Congress Member Carolyn Maloney, pictured outside her home on the Upper East Side (Photo by Sabina Mollot)
By Sabina Mollot
While hardly an open seat, the race for candidates hoping to represent the 12th Congressional District (most of Manhattan’s East Side as well as parts of Brooklyn and Queens) is proving to be a competitive one. While the Democrat primary on June 26 has just two candidates, the only reason there are just two names on the ballot is that one of them, Suraj Patel, sued successfully against another candidate, Sander Hicks, claiming he didn’t have enough valid signatures. He did the same to an additional candidate, Peter Lindner, though he’d already been booted off the ballot by the Board of Elections. This leaves Patel, a hospitality executive who also worked on both election campaigns for the Obama administration, and Carolyn Maloney, the 25-year incumbent.
On this, Maloney, while interviewed at her home on the Upper East Side last week, mused, “For someone who said he wants more participation, I’m mystified why he’s throwing his opponent off the ballot.”
Meanwhile, Patel has also been fundraising like crazy, outpacing Maloney in recent months and trying to engage people who wouldn’t normally vote.
As for Maloney, perhaps in part due to her history of clobbering challengers at the polls, she has managed to rack up just about every endorsement there is to be had from elected officials, unions, women’s organizations and local clubs. She’s also gotten the nod from Hillary Clinton and Gloria Steinem.
Eliot Rabin at his Upper East Side shop for women (Photo by Sabina Mollot)
By Sabina Mollot
In June, Congress Member Carolyn Maloney will face off against fellow Democrat Suraj Patel, but already another opponent has joined the race, this one a Republican who’s gotten the backing of Manhattan GOP.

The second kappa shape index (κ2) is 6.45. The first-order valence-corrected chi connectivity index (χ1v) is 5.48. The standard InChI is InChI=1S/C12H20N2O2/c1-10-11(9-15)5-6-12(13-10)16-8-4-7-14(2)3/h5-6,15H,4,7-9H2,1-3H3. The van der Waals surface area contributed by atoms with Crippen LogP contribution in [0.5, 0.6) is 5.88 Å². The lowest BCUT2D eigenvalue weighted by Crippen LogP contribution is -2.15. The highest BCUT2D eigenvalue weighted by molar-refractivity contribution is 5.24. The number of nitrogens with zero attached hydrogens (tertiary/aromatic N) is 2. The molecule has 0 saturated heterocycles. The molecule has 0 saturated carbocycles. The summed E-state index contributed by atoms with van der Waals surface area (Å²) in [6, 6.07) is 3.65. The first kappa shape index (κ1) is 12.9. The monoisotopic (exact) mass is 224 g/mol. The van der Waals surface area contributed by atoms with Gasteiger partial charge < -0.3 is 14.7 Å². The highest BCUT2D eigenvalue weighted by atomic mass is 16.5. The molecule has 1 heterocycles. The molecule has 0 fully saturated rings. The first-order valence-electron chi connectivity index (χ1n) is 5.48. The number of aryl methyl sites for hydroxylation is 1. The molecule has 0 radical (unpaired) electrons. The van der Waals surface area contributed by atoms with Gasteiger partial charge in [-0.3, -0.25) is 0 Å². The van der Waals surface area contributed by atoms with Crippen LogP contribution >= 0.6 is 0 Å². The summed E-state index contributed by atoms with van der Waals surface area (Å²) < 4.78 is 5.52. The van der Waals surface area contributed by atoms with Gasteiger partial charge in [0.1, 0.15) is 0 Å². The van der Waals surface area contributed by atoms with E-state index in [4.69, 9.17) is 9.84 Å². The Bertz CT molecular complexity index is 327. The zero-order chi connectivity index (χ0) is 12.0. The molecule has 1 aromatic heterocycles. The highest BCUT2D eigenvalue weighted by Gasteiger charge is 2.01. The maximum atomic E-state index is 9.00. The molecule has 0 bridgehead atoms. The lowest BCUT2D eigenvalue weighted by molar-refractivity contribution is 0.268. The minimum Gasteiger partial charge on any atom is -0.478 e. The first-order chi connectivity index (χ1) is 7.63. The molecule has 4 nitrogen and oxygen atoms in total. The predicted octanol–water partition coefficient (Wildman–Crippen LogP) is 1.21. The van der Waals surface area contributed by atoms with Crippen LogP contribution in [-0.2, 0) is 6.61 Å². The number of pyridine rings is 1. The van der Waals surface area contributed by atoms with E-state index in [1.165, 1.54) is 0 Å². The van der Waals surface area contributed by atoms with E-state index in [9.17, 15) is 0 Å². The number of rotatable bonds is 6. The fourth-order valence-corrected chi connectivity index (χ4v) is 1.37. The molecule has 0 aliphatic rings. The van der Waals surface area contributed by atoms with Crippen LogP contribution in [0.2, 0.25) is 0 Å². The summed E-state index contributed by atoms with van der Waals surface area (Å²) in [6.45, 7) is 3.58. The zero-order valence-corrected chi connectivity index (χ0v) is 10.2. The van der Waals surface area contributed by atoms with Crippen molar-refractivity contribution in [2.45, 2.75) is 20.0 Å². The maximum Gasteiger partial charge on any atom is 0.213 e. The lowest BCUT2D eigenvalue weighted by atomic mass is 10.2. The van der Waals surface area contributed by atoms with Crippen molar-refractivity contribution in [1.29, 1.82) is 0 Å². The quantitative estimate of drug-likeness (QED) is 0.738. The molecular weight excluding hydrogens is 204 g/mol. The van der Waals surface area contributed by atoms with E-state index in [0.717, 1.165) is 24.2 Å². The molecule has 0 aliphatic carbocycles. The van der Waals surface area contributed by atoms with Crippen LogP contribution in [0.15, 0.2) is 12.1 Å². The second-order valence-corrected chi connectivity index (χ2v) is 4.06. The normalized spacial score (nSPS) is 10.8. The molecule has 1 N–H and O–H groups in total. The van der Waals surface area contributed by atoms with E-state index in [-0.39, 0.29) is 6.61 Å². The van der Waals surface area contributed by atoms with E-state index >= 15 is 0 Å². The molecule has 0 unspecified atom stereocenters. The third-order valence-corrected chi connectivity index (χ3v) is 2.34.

That candidate, who’s just getting started petitioning and organizing his campaign, is Eliot Rabin, also known to some as Peter Elliot, which is his retail business on the Upper East Side.
Rabin, who’s run upscale clothing boutiques in the neighborhood since the 1970s and worked in the fashion industry in other capacities even longer, was motivated to run for office after the latest high school shooting massacre.
“After Florida, I exploded,” he said, while sitting for an interview at his women’s boutique on Madison Avenue and 81st Street. “There’s a lack of moral courage in our government.”
Congressional candidate Suraj Patel (second to left) has successfully sued two others who’d hoped to run in the primary against Carolyn Maloney, Sander Hicks and Peter Lindner. Both are now off the ballot although Lindner was already knocked off by the Board of Elections. (Photo by Maria Rocha-Buschel)
Congresswoman Carolyn Maloney will have only one challenger on the ballot during the June primary thanks to a lawsuit filed by one of her Democratic opponents, Suraj Patel, last month.
Patel had actually filed two lawsuits against two would-be candidates, Sander Hicks and Peter Lindner, alleging they didn’t have enough valid signatures on their petitions. As it turned out, the court agreed, with Judge Edgar G. Walker of the Kings Supreme Court in Brooklyn noting Hicks had only 1,140 valid signatures, which was 110 fewer than he needed. After the suit was filed last month, Hicks told Town & Village that he had gotten nearly 2,100 signatures and was confident this was more than enough.
Technically, the minimum for congressional candidates is only 1,250 but candidates know they have to get more if they expect to beat the inevitable challenges from opponents or their supporters. Signatures can be invalidated for a number of reasons, including if the person signing doesn’t live in the district or if that same person has previously signed another candidate’s petition.